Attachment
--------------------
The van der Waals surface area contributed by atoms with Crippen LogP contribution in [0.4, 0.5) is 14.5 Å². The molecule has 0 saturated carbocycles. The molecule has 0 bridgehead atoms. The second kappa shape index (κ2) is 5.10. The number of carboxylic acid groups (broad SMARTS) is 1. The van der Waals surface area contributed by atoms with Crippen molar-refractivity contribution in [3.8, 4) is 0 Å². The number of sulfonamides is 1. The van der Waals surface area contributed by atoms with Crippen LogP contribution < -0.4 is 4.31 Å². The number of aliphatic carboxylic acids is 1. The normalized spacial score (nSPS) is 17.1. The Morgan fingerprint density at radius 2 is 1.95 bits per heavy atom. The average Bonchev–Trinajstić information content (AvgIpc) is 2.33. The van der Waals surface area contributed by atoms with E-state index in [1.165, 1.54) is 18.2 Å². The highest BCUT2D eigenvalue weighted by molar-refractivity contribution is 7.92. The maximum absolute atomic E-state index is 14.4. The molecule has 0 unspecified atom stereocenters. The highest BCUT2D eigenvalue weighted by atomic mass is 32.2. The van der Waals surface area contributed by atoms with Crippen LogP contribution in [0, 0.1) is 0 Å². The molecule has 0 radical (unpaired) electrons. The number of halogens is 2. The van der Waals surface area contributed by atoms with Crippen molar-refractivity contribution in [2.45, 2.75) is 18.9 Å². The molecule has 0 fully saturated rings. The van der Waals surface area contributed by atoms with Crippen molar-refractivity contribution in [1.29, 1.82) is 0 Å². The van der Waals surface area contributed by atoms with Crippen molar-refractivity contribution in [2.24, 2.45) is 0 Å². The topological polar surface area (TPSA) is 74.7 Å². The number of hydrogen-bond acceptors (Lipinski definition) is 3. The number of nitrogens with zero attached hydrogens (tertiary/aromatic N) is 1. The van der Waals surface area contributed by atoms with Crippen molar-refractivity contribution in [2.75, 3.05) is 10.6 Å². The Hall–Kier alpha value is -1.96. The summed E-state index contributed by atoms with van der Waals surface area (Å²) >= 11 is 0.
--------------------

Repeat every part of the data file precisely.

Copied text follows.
The van der Waals surface area contributed by atoms with Crippen LogP contribution in [0.4, 0.5) is 14.5 Å². The molecule has 0 saturated carbocycles. The molecule has 0 bridgehead atoms. The second kappa shape index (κ2) is 5.10. The number of carboxylic acid groups (broad SMARTS) is 1. The van der Waals surface area contributed by atoms with Crippen molar-refractivity contribution in [3.8, 4) is 0 Å². The number of sulfonamides is 1. The van der Waals surface area contributed by atoms with Crippen LogP contribution < -0.4 is 4.31 Å². The number of aliphatic carboxylic acids is 1. The normalized spacial score (nSPS) is 17.1. The Morgan fingerprint density at radius 2 is 1.95 bits per heavy atom. The average Bonchev–Trinajstić information content (AvgIpc) is 2.33. The van der Waals surface area contributed by atoms with E-state index in [1.165, 1.54) is 18.2 Å². The highest BCUT2D eigenvalue weighted by molar-refractivity contribution is 7.92. The maximum absolute atomic E-state index is 14.4. The molecule has 0 unspecified atom stereocenters. The highest BCUT2D eigenvalue weighted by atomic mass is 32.2. The van der Waals surface area contributed by atoms with Crippen LogP contribution in [0, 0.1) is 0 Å². The molecule has 0 radical (unpaired) electrons. The number of halogens is 2. The van der Waals surface area contributed by atoms with Crippen molar-refractivity contribution in [2.45, 2.75) is 18.9 Å². The molecule has 0 fully saturated rings. The van der Waals surface area contributed by atoms with Crippen molar-refractivity contribution in [1.29, 1.82) is 0 Å². The van der Waals surface area contributed by atoms with Crippen molar-refractivity contribution in [2.24, 2.45) is 0 Å². The topological polar surface area (TPSA) is 74.7 Å². The number of hydrogen-bond acceptors (Lipinski definition) is 3. The number of nitrogens with zero attached hydrogens (tertiary/aromatic N) is 1. The van der Waals surface area contributed by atoms with Crippen molar-refractivity contribution in [2.75, 3.05) is 10.6 Å². The Hall–Kier alpha value is -1.96. The summed E-state index contributed by atoms with van der Waals surface area (Å²) >= 11 is 0.